Feasibility and Effectiveness of Anger Management Intervention for Traumatic Brain Injury Patients
MetadataShow full item record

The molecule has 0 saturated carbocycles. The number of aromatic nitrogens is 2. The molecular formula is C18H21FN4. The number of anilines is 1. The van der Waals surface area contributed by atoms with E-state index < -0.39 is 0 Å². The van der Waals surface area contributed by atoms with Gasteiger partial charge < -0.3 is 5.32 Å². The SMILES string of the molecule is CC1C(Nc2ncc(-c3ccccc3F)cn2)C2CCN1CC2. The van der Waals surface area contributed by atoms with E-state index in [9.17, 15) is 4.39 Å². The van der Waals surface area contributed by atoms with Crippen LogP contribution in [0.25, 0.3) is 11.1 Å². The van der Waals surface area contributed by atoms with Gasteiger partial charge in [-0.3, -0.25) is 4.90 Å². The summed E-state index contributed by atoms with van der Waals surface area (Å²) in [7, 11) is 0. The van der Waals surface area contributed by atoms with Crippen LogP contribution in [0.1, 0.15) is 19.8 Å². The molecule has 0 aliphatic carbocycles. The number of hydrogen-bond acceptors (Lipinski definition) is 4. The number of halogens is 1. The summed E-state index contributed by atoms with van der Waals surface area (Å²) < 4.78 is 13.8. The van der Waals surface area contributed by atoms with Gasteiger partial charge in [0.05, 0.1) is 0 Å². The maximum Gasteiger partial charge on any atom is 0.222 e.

Anger and aggression arc two of the most undertreated social side effects of traumatic brain injuries. Anger can interfere with daily lives of those who experience it as a symptom of a traumatic brain injury. Recently, cognitive behavioral group therapy treatments have been developed to help increase anger management for traumatic brain injury patients. Due to homogeneous samples of previous studies, little research has been conducted on the effectiveness of anger management programs for men who are ethnically diverse, undereducated, unemployed, and have suffered from a mild to severe traumatic brain injury. This study is comprised of an ethnically diverse, undereducated, and unemployed sample. This will allow for a less homogeneous sample among research in this field. This study uses a cognitive behavioral group treatments and a psycho-educational workbook to help traumatic brain injury patients control their anger over 10-group sessions. During the 10-group sessions participants will use a workbook and learn from each other's' experiences to master immediate and preventative anger management strategies. These strategies, specifically the anger control plan, will allow participants to recognize what triggers their anger, how to avoid their triggers, and how to proceed when they are faced with anger. The participants of this study are 10 African American men with an average of 11 years of education, who have suffered from a mild to severe traumatic brain injury over one year ago. The first hypothesis of this study is that these participants will be able to attend all sessions and that a study such as this one is feasible for participants who are unemployed. The second hypothesis of this study is that attending all of the anger management sessions will result in a significant increase in anger control, and participants will be able to maintain these goals after the study is complete.